The biggest thing I have never understood about the Rogue class is the constant nerfs. Most of the nerfs take effect in the PvP side of the game, although some do carry over. When I first started playing World of Warcraft, I would have a caster, hunter, or druid dead-to-rights if I snuck behind them in stealth. After the various nerfs, patches, and “fixes,” I can only kill idiots or people at ¼ to ½ of their health. Simply put, if I kill a hunter at full strength, it’s because he doesn’t know how to play the class at all. The same goes for Warlocks, Priests, and Mages. I never had a chance at killing Warriors and had an outside chance of killing Pallies/Shaman. However, killing those classes was never really a goal for Rogues due to the armor classes, healing abilities, and the *ahem* nature of the Shaman class in general. If I can’t kill cloth users in a few seconds, what am I supposed to do in leather armor? Well, once I get fear-spell kited, I usually just press the “x” button to sit down and watch the last centimeter of my life bar drain out. So what exactly is the Rogue class supposed to do in PvP? As it stands right now, apparently catch people when they’re eating/drinking and gank them. While it is fun to do that, it pretty much damages any role the class has in the already shoddy PvP system. This doesn’t even begin to comment on the constantly weakened stealth talent. With every patch, stealth loses its effectiveness. While it would be an over-exaggeration to say that a Rogue’s PvP duty is to stealth and sit in the corner of a graveyard, it seems like a better alternative than going out and getting slaughtered by every class in the game.
The PvP issues aside, a Rogue’s PvE usefulness can be increased very easily by adding two things to dungeons: traps and locks. As it stands, detect traps is likely the most useless skill in the entire game. The only traps in the game, outside of the one you have to detect to learn the skill, are the ones Hunters put down in a PvP situation. Even then, disarming them is not an option. To make Rogues useful, put traps in PvE instances. Not only would it make Rogues serve a purpose, it would make it easier to get Rogues into groups for high-level 5-man dungeons. While locked doors and chests are already present, they ultimately do not require a Rogue to open. There is a key to every door, and most groups going to a dungeon are likely going to have a key. Chests, as stated earlier, contain garbage and vendor trash. Instead of putting nonsense into high level dungeon chests (seriously, nobody wants leather and food), try putting in some Epic loot, good recipes, or a ton of Gold in the chest. Make chests worth the effort of clearing out a huge room. Actually, those two things aren’t fixes; those are things that should have been in instanced dungeons to begin with.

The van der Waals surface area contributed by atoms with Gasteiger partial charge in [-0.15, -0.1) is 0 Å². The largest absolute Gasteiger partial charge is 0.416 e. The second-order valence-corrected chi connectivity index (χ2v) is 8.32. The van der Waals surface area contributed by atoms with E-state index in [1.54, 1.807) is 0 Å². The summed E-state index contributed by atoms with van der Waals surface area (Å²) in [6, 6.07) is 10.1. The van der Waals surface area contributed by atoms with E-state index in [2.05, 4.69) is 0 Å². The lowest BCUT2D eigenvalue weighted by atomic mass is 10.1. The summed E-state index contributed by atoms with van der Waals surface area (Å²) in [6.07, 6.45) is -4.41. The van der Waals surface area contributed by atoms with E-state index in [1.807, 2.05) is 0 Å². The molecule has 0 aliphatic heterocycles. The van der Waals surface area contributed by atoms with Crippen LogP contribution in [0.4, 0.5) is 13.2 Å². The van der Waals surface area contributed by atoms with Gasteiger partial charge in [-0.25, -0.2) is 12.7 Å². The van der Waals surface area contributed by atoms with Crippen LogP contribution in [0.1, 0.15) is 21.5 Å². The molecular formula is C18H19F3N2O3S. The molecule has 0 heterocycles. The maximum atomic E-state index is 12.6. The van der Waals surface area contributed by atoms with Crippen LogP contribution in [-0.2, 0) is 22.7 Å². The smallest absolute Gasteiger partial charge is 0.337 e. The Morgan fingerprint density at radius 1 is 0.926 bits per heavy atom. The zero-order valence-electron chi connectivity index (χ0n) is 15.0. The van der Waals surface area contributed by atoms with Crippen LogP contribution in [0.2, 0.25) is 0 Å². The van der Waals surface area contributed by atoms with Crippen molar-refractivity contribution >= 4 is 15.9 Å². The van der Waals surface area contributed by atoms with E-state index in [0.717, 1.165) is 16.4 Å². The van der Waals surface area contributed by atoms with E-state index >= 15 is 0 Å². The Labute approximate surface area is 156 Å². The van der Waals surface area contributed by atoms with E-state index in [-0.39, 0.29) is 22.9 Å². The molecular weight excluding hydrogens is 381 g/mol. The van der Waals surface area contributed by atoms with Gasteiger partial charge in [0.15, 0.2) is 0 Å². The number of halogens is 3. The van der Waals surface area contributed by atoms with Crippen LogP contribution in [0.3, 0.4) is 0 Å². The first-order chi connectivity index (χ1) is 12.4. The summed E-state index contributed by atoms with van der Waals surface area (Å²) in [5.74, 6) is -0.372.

Taking a Page from Blizzard’s Book
To the other classes: YOUR REVIEW WILL COME LOLOLOLOLOL! Trust me, I understand my class is not the only one broken, and I know there are plenty of problems with the various classes in the game. I just know the Rogue class better than others. If anything, this article should illustrate the inherent problem of Blizzard’s review strategy. There is no conceivable reason why class reviews have taken this long. By all estimates, Blizzard will wrap up class reviews in time for the projected Fall release of the Burning Crusade expansion. If you want the reason why there will be no new expansion classes, look at how long it took them to fix the existing classes.
If you play another class and would be interested in writing a guest editorial class review, feel free to contact me at email@example.com.